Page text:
Henry latched immediately. That wasn’t the issue. But when we came back from the hospital, we had to give him formula for two days because he did some serious damage at the hospital when he “fed” for an hour and a half on one boob, and 45 minutes on the other. It wasn’t until my brother and sister-in-law visited the next night, that they told me, “Alaina – he wasn’t feeding that long. He was using you as a pacifier.” But the damage was done. My nips were cracking, And they seriously needed time to recover or the little guy would be getting blood in his milk. Awful, right?
After 2-3 weeks, Henry started requiring a lot more food than I was able to provide – so we had to start supplementing meals with formula – then introducing entire meals of formula. I’d pump a few times a day to make sure he had enough bottles of breast milk. At least with a bottle of breast milk I knew he was getting enough opposed to him breastfeeding which we quickly saw needed to be supplemented with 20-30mL of formula 20 minutes after he had what should have been a full feeding.
But I also learned very quickly that pumping is a huge time suck – time away from my son. Because of the pumping mechanism, I literally can’t hold or tend to Henry while I’m pumping which is anywhere from 25-30 minutes. So unless he’s sound asleep or Dan can be holding him – which remember, Dan is working all day – I don’t have a window of time in which to pump. And Henry’s sound-asleep naps are my only times to get ANYTHING done… shower, cook/eat, clean, laundry, sleep. So it quickly became that I was only fitting in 2 pumping sessions a day.
Also, I quickly started to hate pumping. But it was required to up my milk supply. It became super stressful very quickly and a stressed or unhappy mom is much worse for baby than quality formula.
I don’t know why I’m explaining all of this… simply saying, breastfeeding isn’t working for me should suffice. But it’s amazing the guilt I feel because of it – especially at first. Dan’s always been supportive of me stopping whenever. And I never in one million years thought I’d care about breast over bottle… I never had, and I never thought twice about a mama who was choosing bottle. You do you, girl. But this innate guilt came out of NOWHERE. And then when people ask and clearly assume I should be breastfeeding, it doesn’t help.
But let me tell you – the past week since we took our first little road trip to Michigan last weekend, (keep in mind this is week 5/6, not the first month), Henry’s been almost 100% on formula. And MAN is it less stressful! Anyone can help feed him! We are on a much better schedule with his feeding / sleeping. I am no longer in pain which is a huge plus. So many things. And that is ok.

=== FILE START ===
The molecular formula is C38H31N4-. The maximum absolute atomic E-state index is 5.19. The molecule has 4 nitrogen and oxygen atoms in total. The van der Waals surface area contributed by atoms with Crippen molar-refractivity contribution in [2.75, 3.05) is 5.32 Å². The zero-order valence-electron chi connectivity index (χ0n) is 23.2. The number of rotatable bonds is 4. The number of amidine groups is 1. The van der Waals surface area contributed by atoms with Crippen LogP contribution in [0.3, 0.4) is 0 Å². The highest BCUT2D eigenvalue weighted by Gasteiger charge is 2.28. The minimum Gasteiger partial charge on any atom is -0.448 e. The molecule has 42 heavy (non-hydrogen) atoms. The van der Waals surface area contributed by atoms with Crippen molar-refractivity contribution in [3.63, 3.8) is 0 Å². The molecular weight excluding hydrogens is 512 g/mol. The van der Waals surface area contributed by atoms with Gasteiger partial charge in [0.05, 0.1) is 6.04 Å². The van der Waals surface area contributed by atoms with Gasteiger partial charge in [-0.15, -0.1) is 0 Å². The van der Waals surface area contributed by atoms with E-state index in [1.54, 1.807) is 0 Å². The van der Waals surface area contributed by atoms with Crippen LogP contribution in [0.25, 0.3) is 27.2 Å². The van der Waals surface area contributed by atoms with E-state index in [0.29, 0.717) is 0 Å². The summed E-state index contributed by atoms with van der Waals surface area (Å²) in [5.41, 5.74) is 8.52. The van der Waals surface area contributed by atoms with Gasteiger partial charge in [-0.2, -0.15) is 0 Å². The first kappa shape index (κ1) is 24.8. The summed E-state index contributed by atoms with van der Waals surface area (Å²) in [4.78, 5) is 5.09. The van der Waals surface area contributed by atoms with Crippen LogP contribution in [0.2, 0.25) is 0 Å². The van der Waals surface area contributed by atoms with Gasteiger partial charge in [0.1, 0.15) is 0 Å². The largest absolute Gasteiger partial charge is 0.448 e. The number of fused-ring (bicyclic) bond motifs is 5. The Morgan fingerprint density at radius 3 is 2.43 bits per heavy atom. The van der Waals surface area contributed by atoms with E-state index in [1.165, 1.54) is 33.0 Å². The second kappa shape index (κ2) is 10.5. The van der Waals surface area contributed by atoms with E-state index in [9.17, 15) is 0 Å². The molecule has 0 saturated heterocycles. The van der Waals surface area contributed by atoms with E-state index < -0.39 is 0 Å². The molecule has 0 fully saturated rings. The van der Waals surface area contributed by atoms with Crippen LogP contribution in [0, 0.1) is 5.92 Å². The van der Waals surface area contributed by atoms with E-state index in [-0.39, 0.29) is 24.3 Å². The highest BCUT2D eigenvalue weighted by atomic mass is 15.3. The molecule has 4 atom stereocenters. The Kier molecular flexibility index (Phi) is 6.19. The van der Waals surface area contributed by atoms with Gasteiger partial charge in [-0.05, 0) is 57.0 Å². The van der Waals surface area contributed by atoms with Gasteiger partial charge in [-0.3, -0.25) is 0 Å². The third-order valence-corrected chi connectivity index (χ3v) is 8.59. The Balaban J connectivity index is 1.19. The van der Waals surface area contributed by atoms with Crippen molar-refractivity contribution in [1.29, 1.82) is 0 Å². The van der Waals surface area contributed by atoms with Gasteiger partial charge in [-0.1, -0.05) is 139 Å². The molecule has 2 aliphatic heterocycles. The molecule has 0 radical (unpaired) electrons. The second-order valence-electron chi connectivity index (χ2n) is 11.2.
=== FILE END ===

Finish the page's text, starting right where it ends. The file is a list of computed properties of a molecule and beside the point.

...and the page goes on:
So if you’re in the same boat, please don’t feel guilty. Women go through SO much during pregnancy, labor, post-partum, SURGERY… and we give so much love and so much of ourselves to care for our little ones. If your baby is fed and healthy, it’s crazy we should feel bad about this.
I will say I am going to be trying this other breast pump – the Willow – which is a brand-new tube-free pump that simply inserts into your bra and you can move about freely – or hold baby! So I’ll let you know how that goes.
The formula we’re using is often reviewed as one of the best in the world. No really! It’s from Germany… it’s the Holle Pre and available here.
3. Ok so the third big thing that helped me this first month was making a conscious effort to change my mindset when Henry was fussy.
The first few weeks, he basically ate and slept and never fussed. Seriously – unless he was waking up for a bottle, he literally never cried. Then one day… he did. And it totally caught me off guard and stressed me out and I didn’t know what to do and I was just walking around our bedroom rocking him back and forth for 3o minutes, and I thought “oh my god is this our life now?!” Eventually he calmed down and all was well… but when it happened the next day, I shifted my thinking during the fuss. This wasn’t about me and how it made me feel. At all. Obviously. (Only it wasn’t so obvious in that first moment. It was stressful.) But I realized what was actually happening… something was wrong for this tiny little human who couldn’t communicate in any other way, but was CLEARLY telling me something is wrong, and it was my job to figure it out and comfort him and make him feel better. That was it. Make Henry feel better.